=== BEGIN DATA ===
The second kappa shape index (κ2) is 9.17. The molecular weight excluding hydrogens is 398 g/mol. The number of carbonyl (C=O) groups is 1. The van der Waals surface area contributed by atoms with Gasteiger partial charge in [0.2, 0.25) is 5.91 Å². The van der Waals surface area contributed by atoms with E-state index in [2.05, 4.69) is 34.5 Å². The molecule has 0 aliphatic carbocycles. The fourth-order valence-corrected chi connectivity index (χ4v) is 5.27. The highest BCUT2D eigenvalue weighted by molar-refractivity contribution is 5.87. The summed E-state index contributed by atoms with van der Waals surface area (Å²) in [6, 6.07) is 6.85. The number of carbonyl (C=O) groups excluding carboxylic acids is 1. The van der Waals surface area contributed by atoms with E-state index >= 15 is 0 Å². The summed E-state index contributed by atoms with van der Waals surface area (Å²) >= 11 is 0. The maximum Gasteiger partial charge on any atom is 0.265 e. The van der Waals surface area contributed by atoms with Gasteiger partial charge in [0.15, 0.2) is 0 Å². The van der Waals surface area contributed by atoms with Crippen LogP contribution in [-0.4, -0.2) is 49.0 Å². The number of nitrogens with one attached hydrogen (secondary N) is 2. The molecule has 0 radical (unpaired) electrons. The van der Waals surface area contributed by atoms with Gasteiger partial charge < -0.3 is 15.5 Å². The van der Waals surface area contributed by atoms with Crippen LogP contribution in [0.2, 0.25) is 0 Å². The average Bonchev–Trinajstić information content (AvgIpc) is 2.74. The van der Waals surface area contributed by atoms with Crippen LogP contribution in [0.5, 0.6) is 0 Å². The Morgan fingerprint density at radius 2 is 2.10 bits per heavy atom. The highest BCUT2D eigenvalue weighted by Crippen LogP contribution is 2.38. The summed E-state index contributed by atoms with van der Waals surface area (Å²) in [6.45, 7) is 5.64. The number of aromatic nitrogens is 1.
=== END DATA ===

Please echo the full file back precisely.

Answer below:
The second kappa shape index (κ2) is 9.17. The molecular weight excluding hydrogens is 398 g/mol. The number of carbonyl (C=O) groups is 1. The van der Waals surface area contributed by atoms with Gasteiger partial charge in [0.2, 0.25) is 5.91 Å². The van der Waals surface area contributed by atoms with E-state index in [2.05, 4.69) is 34.5 Å². The molecule has 0 aliphatic carbocycles. The fourth-order valence-corrected chi connectivity index (χ4v) is 5.27. The highest BCUT2D eigenvalue weighted by molar-refractivity contribution is 5.87. The summed E-state index contributed by atoms with van der Waals surface area (Å²) in [6, 6.07) is 6.85. The number of carbonyl (C=O) groups excluding carboxylic acids is 1. The van der Waals surface area contributed by atoms with E-state index >= 15 is 0 Å². The summed E-state index contributed by atoms with van der Waals surface area (Å²) >= 11 is 0. The maximum Gasteiger partial charge on any atom is 0.265 e. The van der Waals surface area contributed by atoms with Gasteiger partial charge in [0.15, 0.2) is 0 Å². The van der Waals surface area contributed by atoms with Crippen LogP contribution in [-0.4, -0.2) is 49.0 Å². The number of nitrogens with one attached hydrogen (secondary N) is 2. The molecule has 0 radical (unpaired) electrons. The van der Waals surface area contributed by atoms with Gasteiger partial charge < -0.3 is 15.5 Å². The van der Waals surface area contributed by atoms with Crippen LogP contribution in [0.2, 0.25) is 0 Å². The average Bonchev–Trinajstić information content (AvgIpc) is 2.74. The van der Waals surface area contributed by atoms with Crippen LogP contribution in [0.5, 0.6) is 0 Å². The Morgan fingerprint density at radius 2 is 2.10 bits per heavy atom. The highest BCUT2D eigenvalue weighted by Crippen LogP contribution is 2.38. The summed E-state index contributed by atoms with van der Waals surface area (Å²) in [6.45, 7) is 5.64. The number of aromatic nitrogens is 1.